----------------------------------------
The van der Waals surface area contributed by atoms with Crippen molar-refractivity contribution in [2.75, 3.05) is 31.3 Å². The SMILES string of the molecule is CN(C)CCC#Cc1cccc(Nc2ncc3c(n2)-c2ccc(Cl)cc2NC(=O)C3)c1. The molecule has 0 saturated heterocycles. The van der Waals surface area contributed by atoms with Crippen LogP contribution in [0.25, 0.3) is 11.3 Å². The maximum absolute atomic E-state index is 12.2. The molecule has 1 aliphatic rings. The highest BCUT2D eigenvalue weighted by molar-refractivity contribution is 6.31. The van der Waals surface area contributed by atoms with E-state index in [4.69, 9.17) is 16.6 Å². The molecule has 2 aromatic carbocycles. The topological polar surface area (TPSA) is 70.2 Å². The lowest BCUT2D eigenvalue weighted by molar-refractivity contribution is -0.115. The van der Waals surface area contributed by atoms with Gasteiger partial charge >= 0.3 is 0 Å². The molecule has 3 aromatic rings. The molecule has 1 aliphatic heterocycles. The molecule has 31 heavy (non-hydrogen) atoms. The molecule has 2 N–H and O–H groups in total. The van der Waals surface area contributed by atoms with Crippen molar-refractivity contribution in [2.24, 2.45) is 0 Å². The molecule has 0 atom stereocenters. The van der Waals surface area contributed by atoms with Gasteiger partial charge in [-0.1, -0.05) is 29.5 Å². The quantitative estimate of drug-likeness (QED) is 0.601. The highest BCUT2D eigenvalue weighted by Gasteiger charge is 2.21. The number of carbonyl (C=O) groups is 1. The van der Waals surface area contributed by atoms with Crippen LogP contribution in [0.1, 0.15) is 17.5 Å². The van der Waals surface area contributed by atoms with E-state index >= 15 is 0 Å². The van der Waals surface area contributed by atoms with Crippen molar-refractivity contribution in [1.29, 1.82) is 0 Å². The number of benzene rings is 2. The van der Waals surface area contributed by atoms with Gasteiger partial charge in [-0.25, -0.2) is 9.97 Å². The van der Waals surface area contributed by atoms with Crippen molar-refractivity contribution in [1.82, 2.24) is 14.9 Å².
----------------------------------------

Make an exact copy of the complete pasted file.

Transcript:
The van der Waals surface area contributed by atoms with Crippen molar-refractivity contribution in [2.75, 3.05) is 31.3 Å². The SMILES string of the molecule is CN(C)CCC#Cc1cccc(Nc2ncc3c(n2)-c2ccc(Cl)cc2NC(=O)C3)c1. The molecule has 0 saturated heterocycles. The van der Waals surface area contributed by atoms with Crippen LogP contribution in [0.25, 0.3) is 11.3 Å². The maximum absolute atomic E-state index is 12.2. The molecule has 1 aliphatic rings. The highest BCUT2D eigenvalue weighted by molar-refractivity contribution is 6.31. The van der Waals surface area contributed by atoms with E-state index in [4.69, 9.17) is 16.6 Å². The molecule has 2 aromatic carbocycles. The topological polar surface area (TPSA) is 70.2 Å². The lowest BCUT2D eigenvalue weighted by molar-refractivity contribution is -0.115. The van der Waals surface area contributed by atoms with Gasteiger partial charge >= 0.3 is 0 Å². The molecule has 3 aromatic rings. The molecule has 1 aliphatic heterocycles. The molecule has 31 heavy (non-hydrogen) atoms. The molecule has 2 N–H and O–H groups in total. The van der Waals surface area contributed by atoms with Crippen molar-refractivity contribution in [2.24, 2.45) is 0 Å². The molecule has 0 atom stereocenters. The van der Waals surface area contributed by atoms with Gasteiger partial charge in [-0.1, -0.05) is 29.5 Å². The quantitative estimate of drug-likeness (QED) is 0.601. The highest BCUT2D eigenvalue weighted by Gasteiger charge is 2.21. The number of carbonyl (C=O) groups is 1. The van der Waals surface area contributed by atoms with Crippen LogP contribution in [0.1, 0.15) is 17.5 Å². The van der Waals surface area contributed by atoms with E-state index >= 15 is 0 Å². The van der Waals surface area contributed by atoms with Crippen molar-refractivity contribution in [1.29, 1.82) is 0 Å². The number of benzene rings is 2. The van der Waals surface area contributed by atoms with Gasteiger partial charge in [-0.25, -0.2) is 9.97 Å². The van der Waals surface area contributed by atoms with Crippen molar-refractivity contribution in [1.82, 2.24) is 14.9 Å².